‘Thousands’ rally in opposition to carbon tax rally with only a few weeks notice?
    No mention of the rallies in support.

  9. Go, Christine. She has the guts to say “Abbott’s plan is rubbish”.
    She is also putting it to the media to support it and not encourage the deniers. Very pointed.

  10. I am confused.
    Christine Milne doing a press conference on ABC24 and now actually being asked sensible questions and she is giving serious sensible answers with no interuptions or gotchas.
    Go figure.

  11. [Clearly there’s been realignment in the political preference of media corporations since the Hawke/Keating years. The predominantly liberal media of the 80s and 90s has diminished in size and reach, and has been replaced in part by the right-wing Murdoch press and a public broadcaster diligently striving to strike a balance between diversity of view and objectivity.

    It’s not surprising at all that Green MPs, their advisers and their supporters are unhappy with this realignment and the heated media attention it has brought.

    No doubt Coalition supporters would instead see it as a welcome, and long-awaited, turning of the worm.]

    Former advisor to John Howard, who has missed the point. Opinion is one thing, but framing news items to suit one’s political agenda is quite another. This is quite clear in the reporting of the BER and HIP.

  12. I expect that there will be a considerable delay before the first question is asked in QT. Condolence motions for Lionel Rose and Bill Hunter.

  13. Didn’t we get a condolence motion for Lionel Rose the other week? They’ll probably do condolences for that Gould bloke and the former Nat MP who died.

  14. BK @ 1909:

    No, but even Sophie must have at least have one redeeming feature (two if you count both elbows).

  15. Bernard Keane on the symbolism of the Victorian conference. hard to disagree with him on any of it:
    [It was a moment rich in symbolism for a party in decline, one facing hard questions about its entire purpose for existing: the Victorian ALP conference on the weekend was unable to form a quorum to debate motions relating to gay marriage.

    It may have been a procedural stunt pulled by one faction to thwart another and short-circuit an inconvenient debate, but it couldn’t have better symbolised the existential woes of a party facing a rapidly shrinking, rapidly ageing membership, hopelessly adrift in terms of its core beliefs.]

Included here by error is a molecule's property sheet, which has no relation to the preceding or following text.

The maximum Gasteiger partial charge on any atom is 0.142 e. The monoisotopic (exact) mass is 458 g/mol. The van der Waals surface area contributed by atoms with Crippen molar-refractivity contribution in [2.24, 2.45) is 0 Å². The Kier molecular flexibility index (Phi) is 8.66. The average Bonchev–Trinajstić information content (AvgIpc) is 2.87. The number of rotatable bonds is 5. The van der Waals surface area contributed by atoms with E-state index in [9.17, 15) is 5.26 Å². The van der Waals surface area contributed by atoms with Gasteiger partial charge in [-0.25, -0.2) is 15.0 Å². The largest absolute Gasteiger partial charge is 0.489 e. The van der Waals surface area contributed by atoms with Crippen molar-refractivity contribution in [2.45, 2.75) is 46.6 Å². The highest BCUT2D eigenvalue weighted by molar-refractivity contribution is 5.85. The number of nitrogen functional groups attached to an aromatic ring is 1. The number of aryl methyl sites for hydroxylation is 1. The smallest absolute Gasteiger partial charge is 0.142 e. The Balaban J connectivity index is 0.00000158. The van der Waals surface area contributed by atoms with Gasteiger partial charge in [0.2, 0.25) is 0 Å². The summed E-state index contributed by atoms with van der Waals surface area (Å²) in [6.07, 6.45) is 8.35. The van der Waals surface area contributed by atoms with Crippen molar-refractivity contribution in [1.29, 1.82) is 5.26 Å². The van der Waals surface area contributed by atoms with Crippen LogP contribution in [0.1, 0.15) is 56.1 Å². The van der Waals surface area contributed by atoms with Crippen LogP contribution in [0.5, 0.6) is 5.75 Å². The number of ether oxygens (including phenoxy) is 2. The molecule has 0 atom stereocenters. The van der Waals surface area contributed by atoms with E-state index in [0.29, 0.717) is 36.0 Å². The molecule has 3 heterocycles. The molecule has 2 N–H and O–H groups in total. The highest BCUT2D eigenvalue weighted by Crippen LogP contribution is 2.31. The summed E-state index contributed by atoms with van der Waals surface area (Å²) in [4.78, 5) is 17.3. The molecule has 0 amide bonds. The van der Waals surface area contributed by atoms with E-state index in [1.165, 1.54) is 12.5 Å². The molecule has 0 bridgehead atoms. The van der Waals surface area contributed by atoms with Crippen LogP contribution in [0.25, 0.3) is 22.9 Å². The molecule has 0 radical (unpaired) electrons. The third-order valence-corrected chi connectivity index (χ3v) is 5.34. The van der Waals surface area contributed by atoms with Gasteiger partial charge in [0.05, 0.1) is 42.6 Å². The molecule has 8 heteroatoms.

[As the bad polls continue, don’t doubt that the same geniuses who thought it would be a good idea to ditch Rudd will start thinking it might be time to do the same to Gillard. The repeated and spectacular failures of the strategising of the NSW Labor Party won’t deter them; nor will the realisation they’d be wrecking a third leader within three years. The same phenomenon will be at work as it was last year — a mental fragility, an inability to take political pressure, the desperate search for anything that will give a temporary break from it.

    The only real solution to pressure, of course, is to resist it, and turn it back onto its sources. The Liberals traditionally don’t cope with opposition well. They spent two of the three years of the last term at each others’ throats. Abbott’s failure to countenance any positive policy, and the wretched nature of what has been allowed to come out, is clearly causing deep tensions among his colleagues.

    A politically adept government would be able to knock this mob out of the park. But the last thing this government is is politically adept, of course. For the moment, its ambition should be merely to be patient, and learn how to absorb pressure and in turn let it build on its opponents. That’ll stand Labor in good stead regardless of who wins in 2013.]

  16. Gaffhook

    Hard to explain, but perhaps the few there (seemed to be few) were willing to listen to facts – and she gave them to them in spadefulls.

  17. [lizzie
    Posted Monday, May 23, 2011 at 1:16 pm | Permalink
    my say

    Chooks here, too. I have a number at different ages, so always have a few eggs.]

    now funny you should say that Oh recently bought a whole new lot of barnevelders

    mm i said shouldn’t you have staggered them,,. but you know whats it like the garden is his domain and i just got a blank look

    yes bk a couple came in our yard a few years ago same thing happened. O well if hadn’t of locked them up stray dogs would of got them

  18. Mr Minchin doing chicken little in the Senate.

    This Government has all the look of a company about to go to the wall.

    The sky is going to fall down, everyone unless you get with the Rapture Party.

  19. [Didn’t we get a condolence motion for Lionel Rose the other week? ]

    Believe so, I recall thinking a pity Mr Rose didn’t get toxic into the ring show him how a real boxer operates.

  20. As expected, the shoppies appear to have been behind the cowardly walkout at the Vic conference to shut down debate. From Andrew Crook at Crikey:
    [Senior Left sources inside the Victorian ALP have accused conservative forces aligned to the Shop Assistants union of “breathtaking hypocrisy” for shutting down debates on gay marriage and asylum seekers at Saturday’s state conference, vowing swift and bitter revenge when the issues shift to the federal arena later in the year.